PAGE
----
A strange and worrisome thing happened in the British government yesterday. Sorry, that’s not a particularly helpful sentence. These days saying that a strange and worrisome thing happened in the British government is a bit like saying that you saw dog crap in the park, that there was an SNPbad story in the Scottish media, or that British nationalists on social media found something to feel victimised by. We’ve come to expect the Conservative government in Westminster to act like a bunch of incompetent mendacious charlatans. It’s pretty much their USP.
Yesterday, a senior civil servant in the Foreign Office, Simon McDonald, told a Westminster parliamentary committee that the UK had made a “political decision” to withdraw from the EU joint procurement programme. This is an EU scheme which allows participating countries to act together as bulk purchasers of medical equipment and supplies. The size of the EU states combined means that they can secure better deals and lower prices from suppliers, and can force their way to the head of the queue in times of shortage. Despite the UK leaving the EU at the end of January, the EU was – and still is – willing to allow the UK to participate. Simon McDonald claimed that the UK had left the scheme because of a deliberate policy decision, leaving the British government open to accusations that it was putting Brexit ideology before saving lives. And you’d think that as a senior mandarin in the Foreign Office that he’d know what had happened in negotiations with the EU.
According to reports in the press, the UK was both invited to participate in meetings with EU states about co-ordinating their equipment and supplies purchasing in response to the virus. The first of these meetings took place in January. On 31 January, the EU held a meeting about the joint procurement of PPE. You know, that PPE that we’re currently being told that there is a shortage of, and NHS staff are being told to recycle that which they have. Even though the UK had officially left the EU by then, the UK still participated in a further three meetings in February and March. On 15 March, the president of the Eu Commission Ursula von der Leyen publicly announced the procurement scheme, and said that as the UK was still in the Brexit transition period it was eligible to participate. A couple of days later Matt Hancock confirmed that the UK had been invited to participate and that it was engaging with the EU on the issue. All of which is terribly grown up and responsible, the sort of way you’d hope a government would behave during a global crisis.
But of course this is the UK, and we’re led by a bunch of vile liars who are consumed by their personal ambitions. On 26th March a spokesperson for Downing Street announced that the UK would not be participating in the EU procurement scheme because we’ve already left the EU and we’re special and British. Only proper union flag themed ventilators will suffice for Great British hospitals, and if the UK can’t package its ventilators the way that Tesco packages its vegetables, true blue Brits should not be interested. This government would far rather that we all turn true blue in the face because we’re struggling to breathe than cooperate with this dastardly Europeans with their bulk purchasing.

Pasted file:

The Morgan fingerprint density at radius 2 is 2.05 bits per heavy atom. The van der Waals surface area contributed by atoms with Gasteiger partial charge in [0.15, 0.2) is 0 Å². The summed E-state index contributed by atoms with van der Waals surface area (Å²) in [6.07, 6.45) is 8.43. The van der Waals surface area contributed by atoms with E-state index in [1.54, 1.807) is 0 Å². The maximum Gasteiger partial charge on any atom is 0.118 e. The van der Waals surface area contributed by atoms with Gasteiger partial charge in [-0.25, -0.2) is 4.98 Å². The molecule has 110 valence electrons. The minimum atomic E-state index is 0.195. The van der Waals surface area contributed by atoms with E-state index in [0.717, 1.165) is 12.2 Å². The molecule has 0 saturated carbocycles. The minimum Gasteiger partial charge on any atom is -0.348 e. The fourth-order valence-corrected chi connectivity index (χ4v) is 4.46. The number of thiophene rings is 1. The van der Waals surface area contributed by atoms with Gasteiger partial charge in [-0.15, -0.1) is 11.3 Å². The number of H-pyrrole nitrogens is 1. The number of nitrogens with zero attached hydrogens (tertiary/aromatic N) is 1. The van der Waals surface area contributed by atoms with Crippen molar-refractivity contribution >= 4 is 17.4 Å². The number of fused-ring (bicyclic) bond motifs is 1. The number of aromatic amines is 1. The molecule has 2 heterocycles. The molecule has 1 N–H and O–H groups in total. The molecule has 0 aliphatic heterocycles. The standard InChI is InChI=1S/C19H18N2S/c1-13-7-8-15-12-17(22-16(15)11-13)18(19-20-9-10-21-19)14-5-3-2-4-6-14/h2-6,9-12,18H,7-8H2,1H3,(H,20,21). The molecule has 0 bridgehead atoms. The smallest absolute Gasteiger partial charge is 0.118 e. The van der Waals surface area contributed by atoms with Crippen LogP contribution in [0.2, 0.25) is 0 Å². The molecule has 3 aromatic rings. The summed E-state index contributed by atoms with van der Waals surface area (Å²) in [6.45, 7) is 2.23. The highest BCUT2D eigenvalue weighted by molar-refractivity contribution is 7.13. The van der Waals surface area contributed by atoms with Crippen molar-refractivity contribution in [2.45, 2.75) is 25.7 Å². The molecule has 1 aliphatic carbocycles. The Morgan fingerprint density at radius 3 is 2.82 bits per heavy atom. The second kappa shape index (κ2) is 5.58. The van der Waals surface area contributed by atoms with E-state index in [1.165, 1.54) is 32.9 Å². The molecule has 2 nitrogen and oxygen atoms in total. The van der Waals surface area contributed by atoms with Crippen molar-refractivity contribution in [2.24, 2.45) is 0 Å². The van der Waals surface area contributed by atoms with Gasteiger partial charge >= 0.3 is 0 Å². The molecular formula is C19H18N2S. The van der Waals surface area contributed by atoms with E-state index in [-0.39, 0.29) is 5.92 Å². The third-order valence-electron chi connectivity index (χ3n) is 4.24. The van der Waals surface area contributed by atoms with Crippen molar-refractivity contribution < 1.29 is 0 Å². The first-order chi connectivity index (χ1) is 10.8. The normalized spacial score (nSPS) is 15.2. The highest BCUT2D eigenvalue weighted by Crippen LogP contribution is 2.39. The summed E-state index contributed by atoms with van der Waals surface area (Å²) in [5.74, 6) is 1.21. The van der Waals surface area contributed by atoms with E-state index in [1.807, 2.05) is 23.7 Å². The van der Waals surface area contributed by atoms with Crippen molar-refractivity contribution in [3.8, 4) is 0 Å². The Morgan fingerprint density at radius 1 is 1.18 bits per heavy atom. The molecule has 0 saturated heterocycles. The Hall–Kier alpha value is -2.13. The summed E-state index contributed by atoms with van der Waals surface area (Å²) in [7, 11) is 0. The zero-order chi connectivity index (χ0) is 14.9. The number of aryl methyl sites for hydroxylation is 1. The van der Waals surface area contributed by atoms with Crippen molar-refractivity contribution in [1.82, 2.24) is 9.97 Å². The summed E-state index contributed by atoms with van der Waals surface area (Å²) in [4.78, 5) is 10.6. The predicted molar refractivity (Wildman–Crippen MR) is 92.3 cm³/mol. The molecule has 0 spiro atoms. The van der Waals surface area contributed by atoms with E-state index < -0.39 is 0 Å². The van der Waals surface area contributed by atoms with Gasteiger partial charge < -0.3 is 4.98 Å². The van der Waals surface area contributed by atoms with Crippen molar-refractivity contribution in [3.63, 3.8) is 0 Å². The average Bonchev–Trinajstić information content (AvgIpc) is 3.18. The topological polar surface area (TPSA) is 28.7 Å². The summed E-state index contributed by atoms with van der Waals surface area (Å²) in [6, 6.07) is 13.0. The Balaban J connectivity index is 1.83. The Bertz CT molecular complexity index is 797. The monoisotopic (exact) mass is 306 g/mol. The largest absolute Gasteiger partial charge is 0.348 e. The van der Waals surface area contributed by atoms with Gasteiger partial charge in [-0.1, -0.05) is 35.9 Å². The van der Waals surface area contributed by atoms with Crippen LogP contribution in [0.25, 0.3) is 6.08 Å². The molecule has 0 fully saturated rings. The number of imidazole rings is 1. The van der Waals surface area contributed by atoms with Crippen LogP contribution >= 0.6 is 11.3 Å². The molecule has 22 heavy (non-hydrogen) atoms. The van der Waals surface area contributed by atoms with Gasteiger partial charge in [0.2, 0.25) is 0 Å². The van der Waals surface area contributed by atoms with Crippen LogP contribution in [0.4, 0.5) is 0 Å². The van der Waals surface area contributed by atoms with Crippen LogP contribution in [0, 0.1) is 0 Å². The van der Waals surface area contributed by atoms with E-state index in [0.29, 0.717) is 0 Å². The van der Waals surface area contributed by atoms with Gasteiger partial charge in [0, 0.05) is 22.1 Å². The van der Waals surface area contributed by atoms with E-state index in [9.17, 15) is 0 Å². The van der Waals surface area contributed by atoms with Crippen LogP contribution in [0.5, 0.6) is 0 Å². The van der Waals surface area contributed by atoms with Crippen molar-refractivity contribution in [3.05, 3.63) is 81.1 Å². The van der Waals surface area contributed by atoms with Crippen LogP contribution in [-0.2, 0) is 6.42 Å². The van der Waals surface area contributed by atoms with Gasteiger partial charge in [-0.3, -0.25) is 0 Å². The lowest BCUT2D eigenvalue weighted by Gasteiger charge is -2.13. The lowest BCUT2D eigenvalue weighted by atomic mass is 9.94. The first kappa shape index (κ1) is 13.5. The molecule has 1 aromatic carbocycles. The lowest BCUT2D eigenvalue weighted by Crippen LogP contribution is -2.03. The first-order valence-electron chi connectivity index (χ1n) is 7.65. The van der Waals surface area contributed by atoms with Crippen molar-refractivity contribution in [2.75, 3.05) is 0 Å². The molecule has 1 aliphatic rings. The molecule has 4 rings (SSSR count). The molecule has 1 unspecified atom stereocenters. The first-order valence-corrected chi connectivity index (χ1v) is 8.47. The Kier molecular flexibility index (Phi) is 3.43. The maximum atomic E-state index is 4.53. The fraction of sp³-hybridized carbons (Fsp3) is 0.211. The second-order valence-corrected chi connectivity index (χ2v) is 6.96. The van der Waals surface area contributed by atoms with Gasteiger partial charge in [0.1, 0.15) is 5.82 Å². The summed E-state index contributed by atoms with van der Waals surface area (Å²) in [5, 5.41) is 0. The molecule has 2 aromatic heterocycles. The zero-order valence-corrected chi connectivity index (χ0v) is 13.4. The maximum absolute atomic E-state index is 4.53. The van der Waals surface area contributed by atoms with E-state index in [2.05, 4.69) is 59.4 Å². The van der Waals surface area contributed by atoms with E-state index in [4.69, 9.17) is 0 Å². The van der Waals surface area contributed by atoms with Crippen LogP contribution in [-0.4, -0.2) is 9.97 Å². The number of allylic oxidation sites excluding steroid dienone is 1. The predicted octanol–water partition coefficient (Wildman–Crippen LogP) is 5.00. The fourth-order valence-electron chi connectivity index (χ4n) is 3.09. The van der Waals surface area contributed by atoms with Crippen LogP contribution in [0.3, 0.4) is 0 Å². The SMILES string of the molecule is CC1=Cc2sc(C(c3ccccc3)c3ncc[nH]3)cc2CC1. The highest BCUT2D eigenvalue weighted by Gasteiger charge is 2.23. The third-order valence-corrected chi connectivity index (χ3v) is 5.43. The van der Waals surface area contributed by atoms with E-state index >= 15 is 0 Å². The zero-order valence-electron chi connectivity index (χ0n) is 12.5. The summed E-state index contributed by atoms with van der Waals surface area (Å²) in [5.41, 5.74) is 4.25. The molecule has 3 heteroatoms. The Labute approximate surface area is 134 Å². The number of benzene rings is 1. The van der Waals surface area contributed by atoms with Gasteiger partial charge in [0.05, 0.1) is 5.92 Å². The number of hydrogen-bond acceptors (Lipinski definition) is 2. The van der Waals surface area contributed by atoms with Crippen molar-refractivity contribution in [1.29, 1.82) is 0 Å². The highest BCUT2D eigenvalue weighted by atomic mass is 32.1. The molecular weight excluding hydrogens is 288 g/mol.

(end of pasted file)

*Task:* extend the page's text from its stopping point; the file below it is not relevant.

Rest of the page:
Naturally this didn’t go down well, so within a couple of days there was the very loud sound of reverse screeching. Michael Gove, because he’s the go-to guy whenever the British government wants to slime its way out of a problem, told the press that the UK had indeed been eager to participate, but that there had been a “communication problem” and the UK never got an official invitation to participate. The dog had eaten the message. The email had ended up in the spam folder. The letter had got lost in the post. It was all terribly unfortunate, but there you go. It’s the kind of excuse that a 12 year old would be embarrassed to come out with as they attempted to explain why they’d not done their homework.
That was the line until Simon McDonald gave evidence to the Foreign Affairs Select Committee on Tuesday. A clearly uncomfortable Simon told the committee that foreign office officials had briefed UK government ministers about what was on offer from the EU, and said that ministers had made a political decision not to participate. This was a man who obviously knew that he was contradicting the line put out by UK government ministers. You can see the exchange here
Here is the exchange on this issue at this afternoon's Foreign Affairs Committee. pic.twitter.com/7nBrtmjWzR
— Nick Gutteridge (@nick_gutteridge) April 21, 2020
Later in the day Matt Hancock denied that any such decision had been made at all. Instead we saw an extraordinary “letter of clarification” from Simon McDonald. It’s peculiar all by itself that he had to issue a letter of clarification about a comment that he made that was perfectly clear already. The letter reads like one of those self-denunciations made by North Korean generals just before they’re taken out and shot. You can read the letter here